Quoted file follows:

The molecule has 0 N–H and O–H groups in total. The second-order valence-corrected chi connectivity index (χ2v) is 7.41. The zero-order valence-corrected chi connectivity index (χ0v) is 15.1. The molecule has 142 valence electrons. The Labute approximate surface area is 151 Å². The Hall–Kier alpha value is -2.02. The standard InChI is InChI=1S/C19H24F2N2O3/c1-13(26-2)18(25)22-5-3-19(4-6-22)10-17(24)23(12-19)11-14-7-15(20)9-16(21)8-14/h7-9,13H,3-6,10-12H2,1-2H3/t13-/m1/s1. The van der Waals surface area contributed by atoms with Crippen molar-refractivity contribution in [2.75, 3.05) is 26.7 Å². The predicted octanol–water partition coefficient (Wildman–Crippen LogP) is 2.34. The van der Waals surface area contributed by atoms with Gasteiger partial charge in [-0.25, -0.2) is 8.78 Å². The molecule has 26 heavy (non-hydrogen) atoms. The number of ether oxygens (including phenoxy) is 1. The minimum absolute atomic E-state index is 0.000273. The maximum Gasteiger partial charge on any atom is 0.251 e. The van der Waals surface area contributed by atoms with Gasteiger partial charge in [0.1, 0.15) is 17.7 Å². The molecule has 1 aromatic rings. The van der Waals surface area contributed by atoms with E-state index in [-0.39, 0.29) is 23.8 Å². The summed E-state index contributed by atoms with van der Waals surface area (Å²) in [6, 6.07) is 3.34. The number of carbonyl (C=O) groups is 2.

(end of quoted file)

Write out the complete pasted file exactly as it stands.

The molecule has 0 N–H and O–H groups in total. The second-order valence-corrected chi connectivity index (χ2v) is 7.41. The zero-order valence-corrected chi connectivity index (χ0v) is 15.1. The molecule has 142 valence electrons. The Labute approximate surface area is 151 Å². The Hall–Kier alpha value is -2.02. The standard InChI is InChI=1S/C19H24F2N2O3/c1-13(26-2)18(25)22-5-3-19(4-6-22)10-17(24)23(12-19)11-14-7-15(20)9-16(21)8-14/h7-9,13H,3-6,10-12H2,1-2H3/t13-/m1/s1. The van der Waals surface area contributed by atoms with Crippen molar-refractivity contribution in [2.75, 3.05) is 26.7 Å². The predicted octanol–water partition coefficient (Wildman–Crippen LogP) is 2.34. The van der Waals surface area contributed by atoms with Gasteiger partial charge in [-0.25, -0.2) is 8.78 Å². The molecule has 26 heavy (non-hydrogen) atoms. The number of ether oxygens (including phenoxy) is 1. The minimum absolute atomic E-state index is 0.000273. The maximum Gasteiger partial charge on any atom is 0.251 e. The van der Waals surface area contributed by atoms with Gasteiger partial charge in [0.1, 0.15) is 17.7 Å². The molecule has 1 aromatic rings. The van der Waals surface area contributed by atoms with E-state index in [-0.39, 0.29) is 23.8 Å². The summed E-state index contributed by atoms with van der Waals surface area (Å²) in [6, 6.07) is 3.34. The number of carbonyl (C=O) groups is 2.